"In these three pointed essays, Perdue contends that scholars of the Native American South have yet to cast off the racist legacy of the antebellum era. Her uncompromising argument engages a debate that is certain to become central to the next generation of scholarship."
—Claudio Saunt, author of A New Order of Things: Property, Power, and the Transformation of the Creek Indians, 1733-1816
"Perdue has written extensively on Indians of the Southeast. 'Mixed Blood' Indians is a fine addition to her body of work."
"An interpretive tour de force by one of the finest historians of Native America. Purdue summarizes so many issues so succinctly and memorably that the book will make an excellent supplementary text in United States history survey courses."
—Journal of American Ethnic History
"From her exploration of the development of Cherokee slavery to her recent study of Cherokee gender roles, Perdue has established herself as the preeminent historian of the native South. . . . The book is gracefully written, engaging, and bristling with historical and historiographical arguments. Students of native, southern, and, more broadly, United States history ought to take notice, for challenges Perdue levels against the term ‘mixed blood’ could as well be brought to bear on other historiographical commonplaces like Indian, black, and white."
—North Carolina Historical Review
"Promises to enliven the debate over the importance of race in southern Indian society. By offering an interpretation rooted in native cultural values, Perdue presents an alternative to the racial categories and thinking that seemingly dominate the field."
—Journal of Southern History
"'Mixed Blood' Indians appears at a crucial point in the study of colonialism, race, and American history. [Perdue] speaks provocatively to emerging studies of 'the intimacies of empire,' as well as to the current concern about the ideological power of 'blood' in American Indian communities."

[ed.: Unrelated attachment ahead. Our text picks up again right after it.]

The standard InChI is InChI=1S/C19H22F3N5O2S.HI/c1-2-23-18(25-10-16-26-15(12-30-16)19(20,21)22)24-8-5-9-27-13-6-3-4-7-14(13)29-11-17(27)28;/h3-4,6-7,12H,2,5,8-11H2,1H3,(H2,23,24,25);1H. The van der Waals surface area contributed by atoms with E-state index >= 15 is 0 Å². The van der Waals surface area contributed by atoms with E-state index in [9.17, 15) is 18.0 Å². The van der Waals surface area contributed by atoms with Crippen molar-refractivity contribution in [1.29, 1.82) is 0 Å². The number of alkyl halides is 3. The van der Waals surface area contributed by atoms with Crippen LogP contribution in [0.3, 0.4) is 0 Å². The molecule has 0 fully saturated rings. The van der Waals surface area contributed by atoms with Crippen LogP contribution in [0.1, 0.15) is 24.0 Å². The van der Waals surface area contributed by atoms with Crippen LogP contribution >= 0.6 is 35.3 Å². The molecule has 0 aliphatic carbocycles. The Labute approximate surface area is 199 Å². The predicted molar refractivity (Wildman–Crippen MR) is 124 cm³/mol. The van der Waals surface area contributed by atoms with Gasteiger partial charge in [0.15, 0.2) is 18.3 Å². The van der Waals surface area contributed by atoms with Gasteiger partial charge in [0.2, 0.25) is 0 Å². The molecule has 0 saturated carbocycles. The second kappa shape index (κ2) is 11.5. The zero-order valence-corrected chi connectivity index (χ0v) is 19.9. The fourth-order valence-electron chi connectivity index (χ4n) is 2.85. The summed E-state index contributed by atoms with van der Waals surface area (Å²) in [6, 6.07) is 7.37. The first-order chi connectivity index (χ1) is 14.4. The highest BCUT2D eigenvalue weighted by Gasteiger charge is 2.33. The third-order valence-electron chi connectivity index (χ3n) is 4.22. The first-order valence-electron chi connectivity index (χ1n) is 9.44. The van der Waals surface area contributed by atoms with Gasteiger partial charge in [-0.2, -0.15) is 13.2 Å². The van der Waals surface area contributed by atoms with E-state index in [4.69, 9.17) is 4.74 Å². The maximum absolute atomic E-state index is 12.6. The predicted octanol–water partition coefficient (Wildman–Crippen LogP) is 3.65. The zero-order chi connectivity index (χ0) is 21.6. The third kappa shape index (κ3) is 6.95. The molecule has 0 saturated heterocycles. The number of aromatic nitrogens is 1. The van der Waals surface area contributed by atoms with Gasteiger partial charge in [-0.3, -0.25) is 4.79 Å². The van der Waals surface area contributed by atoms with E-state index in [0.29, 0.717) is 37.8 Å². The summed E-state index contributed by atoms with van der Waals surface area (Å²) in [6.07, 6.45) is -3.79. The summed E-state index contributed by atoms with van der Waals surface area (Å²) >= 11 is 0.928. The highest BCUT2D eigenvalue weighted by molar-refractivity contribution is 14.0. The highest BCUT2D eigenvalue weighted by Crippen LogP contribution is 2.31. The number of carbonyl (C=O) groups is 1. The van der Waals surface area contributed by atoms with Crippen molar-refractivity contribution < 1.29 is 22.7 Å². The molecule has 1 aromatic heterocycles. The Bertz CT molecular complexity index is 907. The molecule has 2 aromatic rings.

—Journal of Colonialism and Colonial History
"[This] book should prove to be an invaluable resource to the process of replacing soon-to-be archaic explanations of the impact of interracial marriages on Native-American societies with information that is much more accurate and enlightening."
—Journal of the Early Republic
"Mixed Blood" Indians looks at a fascinating array of such birth- and kin-related issues as they were alternately misunderstood and astutely exploited by both Native and European cultures. Theda Perdue discusses the assimilation of non-Indians into Native societies, their descendants' participation in tribal life, and the white cultural assumptions conveyed in the designation "mixed blood." In addition to unions between European men and Native women, Perdue also considers the special cases arising from the presence of white women and African men and women in Indian society.
From the colonial through the early national era, "mixed bloods" were often in the middle of struggles between white expansionism and Native cultural survival. That these "half-breeds" often resisted appeals to their "civilized" blood helped foster an enduring image of Natives as fickle allies of white politicians, missionaries, and entrepreneurs. "Mixed Blood" Indians rereads a number of early writings to show us the Native outlook on these misperceptions and to make clear that race is too simple a measure of their--or any peoples'--motives.
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